The Longest Johns: Adventures on The High Streams

Posted by Alex Turner 28 January 2022

In a time of unusual occurrences, possibly one of the most unexpected things to happen in 2021 was the few weeks at the start of the year when the internet was suddenly filled with videos of a 19th century whaling song. Wellerman, a song written in the 1840s off the coast of New Zealand and given fresh life by 21st century Bristolians The Longest Johns, was the breakout hit of the ShantyTok phenomenon.

In and among the thousands of people contributing their own versions, The Longest Johns’ acapella version rode the crest of the wave into the UK top 40, and at one point was among the 200 most streamed songs in America. With shanties and forebitters possibly more popular now than at any time since the arrival of steam power, the Bristol quartet are now making the most of this new found enthusiasm for songs of the sea.

We spoke to the band ahead of the release of their fourth album, Smoke and Oakum:

Shanties and songs of the sea are what you have become known for, but Smoke and Oakum draws material from quite a wide range of sources including the Copper family repertoire and Dick Gaughan’s Workers’ Song. What’s your policy when it comes to selecting songs?

We try to pull from a wide variety as we can, finding old, lesser known stuff and breathing new life into it, or taking classics that we think we can put our own spin on. But it’s generally just songs that we’ve heard and really like. Nothing’s off the table if we can do something interesting with it to fit our sound.

Many shanties rely on in jokes and colloquialisms that are quite specific to the lives lived by those who originally sung them over 150 years ago. Have you made any changes to sing them today?

There’s always a little bit of potential adaption when we first come to a song. Many have countless verses and versions, so we cherry pick ones that will work for us. It’s more about keeping the spirit of the song alive, rather than religiously sticking to what might be most well known. A lot of these songs were passed through countless shanty singers and changed constantly before becoming what most people know them as.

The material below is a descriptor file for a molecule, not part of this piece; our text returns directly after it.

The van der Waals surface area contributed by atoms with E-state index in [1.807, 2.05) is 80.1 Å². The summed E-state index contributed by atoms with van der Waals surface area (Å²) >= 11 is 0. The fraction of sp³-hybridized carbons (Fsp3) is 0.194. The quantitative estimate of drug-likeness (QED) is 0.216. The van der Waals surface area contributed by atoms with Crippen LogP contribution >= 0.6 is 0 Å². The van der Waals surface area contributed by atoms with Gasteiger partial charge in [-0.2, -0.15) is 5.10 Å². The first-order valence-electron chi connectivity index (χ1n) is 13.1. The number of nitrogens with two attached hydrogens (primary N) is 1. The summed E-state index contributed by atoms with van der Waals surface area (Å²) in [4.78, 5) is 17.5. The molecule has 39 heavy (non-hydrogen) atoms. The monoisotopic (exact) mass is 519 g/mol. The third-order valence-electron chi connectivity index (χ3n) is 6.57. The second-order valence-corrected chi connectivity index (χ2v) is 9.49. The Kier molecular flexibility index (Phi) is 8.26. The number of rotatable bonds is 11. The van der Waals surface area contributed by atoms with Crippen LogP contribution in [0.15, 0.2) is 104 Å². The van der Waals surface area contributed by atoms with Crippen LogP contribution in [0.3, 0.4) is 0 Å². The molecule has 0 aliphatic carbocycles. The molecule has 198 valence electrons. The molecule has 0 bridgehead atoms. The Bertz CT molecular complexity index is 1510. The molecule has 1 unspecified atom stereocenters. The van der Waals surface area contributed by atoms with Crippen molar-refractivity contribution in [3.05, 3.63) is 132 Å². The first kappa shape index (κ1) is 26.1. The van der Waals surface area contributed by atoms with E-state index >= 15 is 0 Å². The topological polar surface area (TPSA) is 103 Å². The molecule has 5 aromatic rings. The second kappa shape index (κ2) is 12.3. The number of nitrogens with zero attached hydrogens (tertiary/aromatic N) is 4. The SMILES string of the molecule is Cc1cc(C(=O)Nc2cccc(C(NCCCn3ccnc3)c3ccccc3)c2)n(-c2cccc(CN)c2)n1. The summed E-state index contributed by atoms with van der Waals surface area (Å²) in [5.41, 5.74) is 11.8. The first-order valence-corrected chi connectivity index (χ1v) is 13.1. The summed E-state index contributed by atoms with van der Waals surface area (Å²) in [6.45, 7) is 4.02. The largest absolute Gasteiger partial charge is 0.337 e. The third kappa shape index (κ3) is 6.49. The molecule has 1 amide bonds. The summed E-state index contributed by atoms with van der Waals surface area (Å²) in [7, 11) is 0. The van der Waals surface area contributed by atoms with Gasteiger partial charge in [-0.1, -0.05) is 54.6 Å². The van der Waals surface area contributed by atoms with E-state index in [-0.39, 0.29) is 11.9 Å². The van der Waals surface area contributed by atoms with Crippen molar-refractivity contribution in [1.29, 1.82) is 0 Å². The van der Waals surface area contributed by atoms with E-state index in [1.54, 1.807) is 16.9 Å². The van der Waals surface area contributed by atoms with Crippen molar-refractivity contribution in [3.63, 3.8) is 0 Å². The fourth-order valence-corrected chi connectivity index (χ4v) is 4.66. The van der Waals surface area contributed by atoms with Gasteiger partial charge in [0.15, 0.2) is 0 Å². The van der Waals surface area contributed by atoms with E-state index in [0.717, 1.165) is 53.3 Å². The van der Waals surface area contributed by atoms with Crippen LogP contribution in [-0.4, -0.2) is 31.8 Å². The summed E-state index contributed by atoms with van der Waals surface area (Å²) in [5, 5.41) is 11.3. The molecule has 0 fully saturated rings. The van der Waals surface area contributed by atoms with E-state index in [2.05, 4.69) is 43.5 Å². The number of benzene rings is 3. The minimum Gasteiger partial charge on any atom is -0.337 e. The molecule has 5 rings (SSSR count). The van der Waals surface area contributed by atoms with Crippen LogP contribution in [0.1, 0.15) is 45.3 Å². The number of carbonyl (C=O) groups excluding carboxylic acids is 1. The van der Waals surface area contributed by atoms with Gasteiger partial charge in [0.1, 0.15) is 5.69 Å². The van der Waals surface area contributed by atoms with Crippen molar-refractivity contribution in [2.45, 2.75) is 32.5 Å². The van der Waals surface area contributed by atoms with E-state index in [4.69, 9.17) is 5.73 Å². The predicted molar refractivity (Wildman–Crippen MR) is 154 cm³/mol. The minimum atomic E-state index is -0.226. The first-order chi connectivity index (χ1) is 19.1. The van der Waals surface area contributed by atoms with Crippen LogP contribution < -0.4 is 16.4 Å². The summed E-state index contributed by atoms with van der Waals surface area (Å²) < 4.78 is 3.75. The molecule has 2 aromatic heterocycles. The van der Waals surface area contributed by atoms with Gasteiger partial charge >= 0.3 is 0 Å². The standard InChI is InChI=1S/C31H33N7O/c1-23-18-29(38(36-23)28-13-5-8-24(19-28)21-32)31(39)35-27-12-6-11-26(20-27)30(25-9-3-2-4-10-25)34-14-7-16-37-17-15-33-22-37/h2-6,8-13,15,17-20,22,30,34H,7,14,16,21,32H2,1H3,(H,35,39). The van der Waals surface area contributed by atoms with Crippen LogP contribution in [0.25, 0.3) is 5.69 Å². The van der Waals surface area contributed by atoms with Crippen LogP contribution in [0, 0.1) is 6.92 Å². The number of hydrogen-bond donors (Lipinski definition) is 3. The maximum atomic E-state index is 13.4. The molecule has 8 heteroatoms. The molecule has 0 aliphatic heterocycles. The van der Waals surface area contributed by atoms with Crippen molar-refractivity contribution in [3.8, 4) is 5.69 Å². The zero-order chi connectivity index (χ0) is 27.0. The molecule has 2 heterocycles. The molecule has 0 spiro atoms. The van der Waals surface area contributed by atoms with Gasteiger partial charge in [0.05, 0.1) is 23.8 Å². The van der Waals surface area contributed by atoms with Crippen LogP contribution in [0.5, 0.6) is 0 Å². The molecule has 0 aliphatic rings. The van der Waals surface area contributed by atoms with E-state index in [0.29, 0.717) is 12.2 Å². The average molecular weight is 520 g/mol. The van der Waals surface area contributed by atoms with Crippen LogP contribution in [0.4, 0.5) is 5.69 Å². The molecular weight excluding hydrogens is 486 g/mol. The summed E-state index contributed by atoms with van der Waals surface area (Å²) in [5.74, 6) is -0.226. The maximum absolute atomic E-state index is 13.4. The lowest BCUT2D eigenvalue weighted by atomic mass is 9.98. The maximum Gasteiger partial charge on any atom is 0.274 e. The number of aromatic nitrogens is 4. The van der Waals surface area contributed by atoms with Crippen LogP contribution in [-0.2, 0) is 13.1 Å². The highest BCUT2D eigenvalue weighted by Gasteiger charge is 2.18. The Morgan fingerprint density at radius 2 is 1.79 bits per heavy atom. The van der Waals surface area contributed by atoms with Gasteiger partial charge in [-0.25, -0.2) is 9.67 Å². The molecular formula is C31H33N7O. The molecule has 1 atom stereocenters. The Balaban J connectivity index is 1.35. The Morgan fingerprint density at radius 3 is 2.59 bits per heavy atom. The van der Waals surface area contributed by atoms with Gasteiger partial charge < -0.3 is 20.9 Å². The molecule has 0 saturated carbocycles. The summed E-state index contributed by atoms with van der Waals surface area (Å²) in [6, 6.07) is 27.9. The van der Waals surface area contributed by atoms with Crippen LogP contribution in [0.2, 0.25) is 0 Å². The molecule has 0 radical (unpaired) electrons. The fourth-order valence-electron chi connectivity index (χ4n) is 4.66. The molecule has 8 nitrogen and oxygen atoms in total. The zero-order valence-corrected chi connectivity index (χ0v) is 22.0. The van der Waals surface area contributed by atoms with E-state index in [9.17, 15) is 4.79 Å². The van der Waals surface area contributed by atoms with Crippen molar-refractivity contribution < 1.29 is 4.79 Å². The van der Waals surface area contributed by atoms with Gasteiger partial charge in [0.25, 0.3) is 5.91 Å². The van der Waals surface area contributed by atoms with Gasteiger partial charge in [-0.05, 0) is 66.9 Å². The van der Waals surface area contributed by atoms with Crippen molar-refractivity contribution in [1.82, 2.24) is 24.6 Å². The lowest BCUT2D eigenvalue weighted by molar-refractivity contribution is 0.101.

What do you think makes them appeal to people across the world today?

Communal singing has been a part of every culture throughout time, and with the advent of the internet, communities are no longer hampered by distance. The spirit of shanties has always been about being in a group and quite literally, pulling together. Where it’s no longer about surviving on the open seas, it’s now about just surviving life.

If you could wish for another shanty to experience the same levels of worldwide success as Wellerman, which would you personally choose?

It’s hard to choose. There’s so many great picks, about historical events and figures or quirky and fun nonsense. I could be selfish and pick one of our originals because it’s always amazing to see those out in the wild being enjoyed by people. Let’s go with Worker’s Song or Hard Times Come Again No More, for the same reason we put them on the album - they’re just so relevant to the world right now.

Is there a modern equivalent of the Sea Shanty, and if so, what is it?

In terms of music to keep people in time with each other or encourage working, I guess you could say dance music, or anything people like to listen to whilst working out could be the modern work song. But then, so long as people are keeping the genre alive by taking part, sea shanties are still the modern sea shanty.

You played triumphantly at Shrewsbury Folk Festival last summer. How did it feel to get back out in front on people, and on such a big scale?

It’s been so fantastic to get back out on the road, for festivals, supporting our friends Skinny Lister and putting on some of our own gigs. Performing has always been at the very heart of what we do. The bigger stages are a little different from shouting at people in a tiny pub but we still try and bring that kind of atmosphere to our shows.

Probably uniquely among English folk bands, last year saw Lucy Humphris produce an entire album of 8-bit electronica covers of your back catalogue. How did this come about?

Lucy is in fact a classically trained trumpeter and folk artist herself, who’s been a friend and member of our community for a long time. She’s transcribed a lot of our catalogue to help us publish our songbooks so that was an easy place to start from.

As for the style, it’s something we’ve enjoyed for a long time, coming from a background of video games, as have a lot of our fanbase. We thought it’d be a fun and different way to get these great songs out into the world, to be enjoyed by those who recognise the underlying tunes as well as those who don’t.

What does the future hold for The Longest Johns?

More of what we do well, but bigger and better. More shows, more recordings, more videos and streams. We’ve always been doing what we love and success provides a larger amount of freedom to explore that. Maybe we’ll buy a ship and sail the world on it!

Smoke and Oakum is available to purchase from the band’s website and stream on all major platforms

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